The awards were given out by the Governor's Council of Financial Literacy, which judged programs based on innovative implementation, demonstrated measureable results, collaboration with partners and whether the effort focused on needs-based groups.
PORTLAND, Maine (2/12/14)--The Maine Credit Union League announced Tuesday that its 2013 Campaign for Ending Hunger raised a record-setting $513,309--$42,000 more than the previous year's record.
League President/CEO John Murphy noted how far the campaign has come since it began in 1990 with $24,000 in its pocket.
"This campaign is a testament to what can be accomplished by cooperating and coming together for a cause," Murphy said, adding, "Maine credit unions are about helping others, whether it's by providing financial services or raising funds to make sure their neighbors have enough to eat including the one in four Maine children who, often times, do not know where their next meal is going to come from."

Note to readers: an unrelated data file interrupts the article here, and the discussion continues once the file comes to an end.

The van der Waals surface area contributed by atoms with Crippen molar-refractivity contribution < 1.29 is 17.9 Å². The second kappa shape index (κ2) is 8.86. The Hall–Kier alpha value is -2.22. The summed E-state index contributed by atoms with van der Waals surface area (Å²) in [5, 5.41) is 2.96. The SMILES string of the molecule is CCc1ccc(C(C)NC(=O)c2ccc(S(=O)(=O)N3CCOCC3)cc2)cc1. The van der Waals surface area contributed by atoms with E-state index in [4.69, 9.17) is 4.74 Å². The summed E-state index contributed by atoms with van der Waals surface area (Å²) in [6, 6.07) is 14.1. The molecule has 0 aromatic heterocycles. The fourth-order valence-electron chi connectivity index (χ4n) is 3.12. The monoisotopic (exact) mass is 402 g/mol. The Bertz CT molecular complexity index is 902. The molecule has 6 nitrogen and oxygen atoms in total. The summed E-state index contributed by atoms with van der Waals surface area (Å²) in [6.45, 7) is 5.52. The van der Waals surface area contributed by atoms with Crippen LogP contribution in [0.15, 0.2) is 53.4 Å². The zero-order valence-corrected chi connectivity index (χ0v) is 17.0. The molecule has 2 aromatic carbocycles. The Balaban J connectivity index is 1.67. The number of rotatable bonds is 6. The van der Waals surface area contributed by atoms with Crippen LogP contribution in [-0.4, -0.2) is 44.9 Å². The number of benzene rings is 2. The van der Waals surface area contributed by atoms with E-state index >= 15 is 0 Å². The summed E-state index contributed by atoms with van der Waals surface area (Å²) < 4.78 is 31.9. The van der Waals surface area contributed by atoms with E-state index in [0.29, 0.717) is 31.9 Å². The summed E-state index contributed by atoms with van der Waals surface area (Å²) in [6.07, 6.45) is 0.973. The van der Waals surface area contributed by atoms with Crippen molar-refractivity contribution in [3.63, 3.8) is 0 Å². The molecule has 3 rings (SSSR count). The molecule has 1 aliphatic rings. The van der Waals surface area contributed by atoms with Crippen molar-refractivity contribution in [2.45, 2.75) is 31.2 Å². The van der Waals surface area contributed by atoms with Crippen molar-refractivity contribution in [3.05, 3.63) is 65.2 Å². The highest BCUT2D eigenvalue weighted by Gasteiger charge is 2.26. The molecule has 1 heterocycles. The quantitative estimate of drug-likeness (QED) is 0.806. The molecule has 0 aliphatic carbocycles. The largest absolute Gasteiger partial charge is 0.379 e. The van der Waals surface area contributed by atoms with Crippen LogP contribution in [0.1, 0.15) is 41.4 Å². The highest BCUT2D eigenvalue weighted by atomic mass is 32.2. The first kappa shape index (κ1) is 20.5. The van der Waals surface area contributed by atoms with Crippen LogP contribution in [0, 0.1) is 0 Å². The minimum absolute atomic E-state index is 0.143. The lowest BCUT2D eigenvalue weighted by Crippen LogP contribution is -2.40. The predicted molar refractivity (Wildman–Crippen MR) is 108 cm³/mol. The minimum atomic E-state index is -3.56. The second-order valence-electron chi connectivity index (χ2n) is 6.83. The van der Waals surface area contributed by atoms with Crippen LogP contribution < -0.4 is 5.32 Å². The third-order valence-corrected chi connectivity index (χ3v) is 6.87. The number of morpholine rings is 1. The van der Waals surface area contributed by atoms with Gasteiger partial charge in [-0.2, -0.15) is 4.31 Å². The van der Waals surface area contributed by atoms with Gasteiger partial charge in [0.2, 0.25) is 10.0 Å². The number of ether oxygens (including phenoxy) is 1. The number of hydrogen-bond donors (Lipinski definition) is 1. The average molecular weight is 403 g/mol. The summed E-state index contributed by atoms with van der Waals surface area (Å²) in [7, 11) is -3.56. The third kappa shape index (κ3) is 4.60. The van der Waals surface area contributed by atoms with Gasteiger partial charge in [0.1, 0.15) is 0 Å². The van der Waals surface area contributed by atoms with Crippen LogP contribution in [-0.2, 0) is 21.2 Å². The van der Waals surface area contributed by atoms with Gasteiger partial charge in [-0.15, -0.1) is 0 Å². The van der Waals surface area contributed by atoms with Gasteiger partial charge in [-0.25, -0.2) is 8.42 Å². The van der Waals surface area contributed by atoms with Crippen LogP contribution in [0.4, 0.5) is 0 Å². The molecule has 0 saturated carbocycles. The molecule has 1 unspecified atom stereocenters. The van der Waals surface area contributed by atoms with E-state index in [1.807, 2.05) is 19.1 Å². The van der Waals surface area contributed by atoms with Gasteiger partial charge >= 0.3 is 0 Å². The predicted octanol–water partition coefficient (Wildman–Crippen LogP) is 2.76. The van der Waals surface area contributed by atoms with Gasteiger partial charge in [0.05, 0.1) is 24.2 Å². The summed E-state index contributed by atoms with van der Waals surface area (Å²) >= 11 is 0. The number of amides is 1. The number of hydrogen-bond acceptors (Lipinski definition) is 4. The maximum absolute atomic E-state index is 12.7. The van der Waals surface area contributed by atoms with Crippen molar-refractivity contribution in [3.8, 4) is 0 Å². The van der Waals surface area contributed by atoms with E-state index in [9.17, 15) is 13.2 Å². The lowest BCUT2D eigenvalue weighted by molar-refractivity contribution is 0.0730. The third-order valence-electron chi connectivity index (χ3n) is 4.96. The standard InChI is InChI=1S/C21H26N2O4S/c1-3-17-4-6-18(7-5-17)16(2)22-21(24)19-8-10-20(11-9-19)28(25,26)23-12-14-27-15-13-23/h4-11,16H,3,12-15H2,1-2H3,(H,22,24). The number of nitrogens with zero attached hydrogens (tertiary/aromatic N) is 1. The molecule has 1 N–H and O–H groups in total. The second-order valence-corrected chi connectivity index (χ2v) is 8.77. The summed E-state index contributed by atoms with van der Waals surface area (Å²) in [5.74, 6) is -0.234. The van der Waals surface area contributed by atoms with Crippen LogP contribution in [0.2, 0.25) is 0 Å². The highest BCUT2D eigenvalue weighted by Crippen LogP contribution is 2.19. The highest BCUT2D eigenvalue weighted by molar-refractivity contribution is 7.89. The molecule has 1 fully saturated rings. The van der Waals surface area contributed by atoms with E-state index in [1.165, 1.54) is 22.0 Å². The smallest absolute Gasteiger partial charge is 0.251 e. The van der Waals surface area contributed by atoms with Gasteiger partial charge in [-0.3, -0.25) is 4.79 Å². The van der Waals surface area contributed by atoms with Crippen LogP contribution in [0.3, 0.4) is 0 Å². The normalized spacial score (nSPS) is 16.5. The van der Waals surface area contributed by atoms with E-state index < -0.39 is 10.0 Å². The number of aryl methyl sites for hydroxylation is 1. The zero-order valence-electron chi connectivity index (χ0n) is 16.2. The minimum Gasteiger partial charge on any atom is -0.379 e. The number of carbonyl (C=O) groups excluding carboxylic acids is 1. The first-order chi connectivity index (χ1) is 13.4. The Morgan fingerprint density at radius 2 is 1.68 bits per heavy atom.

More than 100 delegates from the state's credit unions attended Tuesday's ceremony in South Portland where they listened to keynote speaker Sue Mitchell. "Miss Sue" was portrayed by Kathy Bates in "The Blind Side," which told the story of Baltimore Ravens tackle Michael Oher, his adopted family and Mitchell, his tutor.
Mitchell said, "As a former teacher, I know that a first-grader can't learn to read if she doesn't have enough to eat, or a third-grader can't do a math problem if his stomach is rumbling.